The Making of Legal Authority
For the legal scholar from Münster, Prof. Nils Jansen, the study of law concentrates excessively on law that has been officially issued. Up to now it has been concerned almost entirely with constitutionally passed laws and judicial decisions. “These legally recognised institutions fit comfortably into the traditional, state-centred understanding of law and justice, but this approach neglects the important dogmatisation processes whereby non-state legal texts become recognised as legally authoritative,” as Prof. Jansen writes in his new book, ‘The Making of Legal Authority: Non-legislative Codifications in Historical and Comparative Perspective’.
The legal scholar from the Cluster of Excellence ‘Religion and Politics’ concentrates on texts which achieved legal authority without being issued by legislatures or courts. The book draws on numerous examples from the Middle Ages to today: from Justinian’s Institutes and Blackstone's Commentaries, to modern examples such as the American Law Institute's Restatements and the UNIDROIT Principles of International Commercial Contracts. In all these cases, normative texts which were written by professional legal scholars, often professors, have been recognised as legally authoritative even in court.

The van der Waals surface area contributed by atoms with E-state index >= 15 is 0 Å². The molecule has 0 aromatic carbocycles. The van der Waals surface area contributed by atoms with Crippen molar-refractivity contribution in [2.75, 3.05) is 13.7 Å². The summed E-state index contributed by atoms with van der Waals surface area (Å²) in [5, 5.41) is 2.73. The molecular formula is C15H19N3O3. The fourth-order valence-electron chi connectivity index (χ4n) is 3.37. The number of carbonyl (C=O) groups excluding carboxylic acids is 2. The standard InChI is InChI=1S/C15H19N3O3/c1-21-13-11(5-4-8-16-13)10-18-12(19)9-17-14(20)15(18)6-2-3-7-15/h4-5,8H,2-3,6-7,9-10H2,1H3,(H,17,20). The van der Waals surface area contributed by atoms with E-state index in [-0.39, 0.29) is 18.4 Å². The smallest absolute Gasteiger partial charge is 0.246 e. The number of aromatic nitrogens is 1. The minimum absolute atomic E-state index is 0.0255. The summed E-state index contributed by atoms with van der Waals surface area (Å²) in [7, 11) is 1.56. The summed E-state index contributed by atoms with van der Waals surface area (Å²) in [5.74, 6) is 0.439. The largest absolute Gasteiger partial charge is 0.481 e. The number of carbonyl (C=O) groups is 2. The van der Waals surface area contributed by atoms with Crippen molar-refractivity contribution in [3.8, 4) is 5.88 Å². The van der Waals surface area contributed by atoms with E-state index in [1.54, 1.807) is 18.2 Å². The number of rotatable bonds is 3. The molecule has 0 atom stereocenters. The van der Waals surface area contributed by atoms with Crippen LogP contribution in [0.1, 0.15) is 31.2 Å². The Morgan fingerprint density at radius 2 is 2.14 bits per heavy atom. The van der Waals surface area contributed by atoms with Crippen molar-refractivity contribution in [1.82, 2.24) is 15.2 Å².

In his book, Prof. Jansen looks at how such ‘non-legislative codifications’ become established as legal reference texts, how they thereby achieve quasi-legal authority, and to what extent such processes demand that conventional ideas of law be revised. It therefore provides the first historically comparative analysis of these kinds of dogmatisation processes and a provocative contribution to the current international debates about the harmonisation of European private law and the globalisation of private economic law.
Literature: Jansen, Nils, The Making of Legal Authority. Non-Legislative Codifications in Historical and Comparative Perspective, Oxford: Oxford University Press 2010.